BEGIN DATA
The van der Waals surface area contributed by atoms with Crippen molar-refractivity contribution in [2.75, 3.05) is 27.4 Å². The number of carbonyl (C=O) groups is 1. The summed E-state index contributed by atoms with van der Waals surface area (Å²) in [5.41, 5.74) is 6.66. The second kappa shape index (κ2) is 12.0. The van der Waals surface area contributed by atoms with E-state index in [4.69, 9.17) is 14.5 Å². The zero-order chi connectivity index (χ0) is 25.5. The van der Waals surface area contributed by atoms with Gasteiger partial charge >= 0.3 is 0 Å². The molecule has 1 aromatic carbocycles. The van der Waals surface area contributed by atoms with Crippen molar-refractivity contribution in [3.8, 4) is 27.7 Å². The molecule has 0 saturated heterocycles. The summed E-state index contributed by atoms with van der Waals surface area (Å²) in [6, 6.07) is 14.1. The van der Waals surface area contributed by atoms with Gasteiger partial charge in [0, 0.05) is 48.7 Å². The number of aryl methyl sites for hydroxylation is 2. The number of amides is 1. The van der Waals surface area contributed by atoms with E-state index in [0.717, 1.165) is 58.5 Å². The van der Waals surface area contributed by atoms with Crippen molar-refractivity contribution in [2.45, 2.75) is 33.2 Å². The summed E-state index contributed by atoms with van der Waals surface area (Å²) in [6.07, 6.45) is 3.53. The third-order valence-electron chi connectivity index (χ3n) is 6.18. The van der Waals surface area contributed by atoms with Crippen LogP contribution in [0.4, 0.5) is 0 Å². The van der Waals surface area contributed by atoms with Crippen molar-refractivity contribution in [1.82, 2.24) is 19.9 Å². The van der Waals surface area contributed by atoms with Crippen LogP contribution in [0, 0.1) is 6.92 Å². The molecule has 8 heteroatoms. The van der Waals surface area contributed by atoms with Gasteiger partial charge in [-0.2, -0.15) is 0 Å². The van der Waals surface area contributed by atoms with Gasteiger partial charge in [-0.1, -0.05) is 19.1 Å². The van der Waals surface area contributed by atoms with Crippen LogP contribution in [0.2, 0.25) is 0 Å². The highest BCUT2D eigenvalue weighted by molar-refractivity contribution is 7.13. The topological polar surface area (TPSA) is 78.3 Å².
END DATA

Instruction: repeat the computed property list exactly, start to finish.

The van der Waals surface area contributed by atoms with Crippen molar-refractivity contribution in [2.75, 3.05) is 27.4 Å². The number of carbonyl (C=O) groups is 1. The summed E-state index contributed by atoms with van der Waals surface area (Å²) in [5.41, 5.74) is 6.66. The second kappa shape index (κ2) is 12.0. The van der Waals surface area contributed by atoms with E-state index in [4.69, 9.17) is 14.5 Å². The zero-order chi connectivity index (χ0) is 25.5. The van der Waals surface area contributed by atoms with Gasteiger partial charge >= 0.3 is 0 Å². The molecule has 1 aromatic carbocycles. The van der Waals surface area contributed by atoms with Crippen molar-refractivity contribution in [3.8, 4) is 27.7 Å². The molecule has 0 saturated heterocycles. The summed E-state index contributed by atoms with van der Waals surface area (Å²) in [6, 6.07) is 14.1. The van der Waals surface area contributed by atoms with Gasteiger partial charge in [0, 0.05) is 48.7 Å². The number of aryl methyl sites for hydroxylation is 2. The number of amides is 1. The van der Waals surface area contributed by atoms with E-state index in [0.717, 1.165) is 58.5 Å². The van der Waals surface area contributed by atoms with Crippen molar-refractivity contribution in [2.45, 2.75) is 33.2 Å². The summed E-state index contributed by atoms with van der Waals surface area (Å²) in [6.07, 6.45) is 3.53. The third-order valence-electron chi connectivity index (χ3n) is 6.18. The van der Waals surface area contributed by atoms with Crippen LogP contribution in [0.4, 0.5) is 0 Å². The van der Waals surface area contributed by atoms with Crippen molar-refractivity contribution in [1.82, 2.24) is 19.9 Å². The van der Waals surface area contributed by atoms with Crippen LogP contribution in [0, 0.1) is 6.92 Å². The molecule has 8 heteroatoms. The van der Waals surface area contributed by atoms with Gasteiger partial charge in [-0.2, -0.15) is 0 Å². The van der Waals surface area contributed by atoms with Gasteiger partial charge in [-0.1, -0.05) is 19.1 Å². The van der Waals surface area contributed by atoms with Crippen LogP contribution in [0.2, 0.25) is 0 Å². The highest BCUT2D eigenvalue weighted by molar-refractivity contribution is 7.13. The topological polar surface area (TPSA) is 78.3 Å².